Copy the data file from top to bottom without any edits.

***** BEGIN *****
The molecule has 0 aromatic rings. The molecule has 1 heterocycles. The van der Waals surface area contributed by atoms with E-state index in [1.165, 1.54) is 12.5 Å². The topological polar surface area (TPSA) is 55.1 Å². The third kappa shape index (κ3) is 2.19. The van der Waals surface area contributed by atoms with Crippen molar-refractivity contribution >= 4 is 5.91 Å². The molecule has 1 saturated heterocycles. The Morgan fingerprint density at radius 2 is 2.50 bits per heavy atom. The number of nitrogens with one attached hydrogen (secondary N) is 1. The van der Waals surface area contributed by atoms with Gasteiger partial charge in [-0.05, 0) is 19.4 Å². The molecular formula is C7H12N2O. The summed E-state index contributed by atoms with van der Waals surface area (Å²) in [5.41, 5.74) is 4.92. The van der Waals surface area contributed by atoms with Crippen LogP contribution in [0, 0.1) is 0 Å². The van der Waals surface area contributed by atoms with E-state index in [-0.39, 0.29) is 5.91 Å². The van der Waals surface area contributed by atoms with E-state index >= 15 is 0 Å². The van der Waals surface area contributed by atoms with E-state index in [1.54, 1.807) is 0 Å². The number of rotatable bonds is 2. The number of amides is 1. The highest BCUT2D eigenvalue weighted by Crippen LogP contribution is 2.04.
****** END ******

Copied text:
The molecule has 0 aromatic rings. The molecule has 1 heterocycles. The van der Waals surface area contributed by atoms with E-state index in [1.165, 1.54) is 12.5 Å². The topological polar surface area (TPSA) is 55.1 Å². The third kappa shape index (κ3) is 2.19. The van der Waals surface area contributed by atoms with Crippen molar-refractivity contribution >= 4 is 5.91 Å². The molecule has 1 saturated heterocycles. The Morgan fingerprint density at radius 2 is 2.50 bits per heavy atom. The number of nitrogens with one attached hydrogen (secondary N) is 1. The van der Waals surface area contributed by atoms with Gasteiger partial charge in [-0.05, 0) is 19.4 Å². The molecular formula is C7H12N2O. The summed E-state index contributed by atoms with van der Waals surface area (Å²) in [5.41, 5.74) is 4.92. The van der Waals surface area contributed by atoms with Crippen LogP contribution in [0, 0.1) is 0 Å². The van der Waals surface area contributed by atoms with E-state index in [-0.39, 0.29) is 5.91 Å². The van der Waals surface area contributed by atoms with E-state index >= 15 is 0 Å². The van der Waals surface area contributed by atoms with E-state index in [1.54, 1.807) is 0 Å². The number of rotatable bonds is 2. The number of amides is 1. The highest BCUT2D eigenvalue weighted by Crippen LogP contribution is 2.04.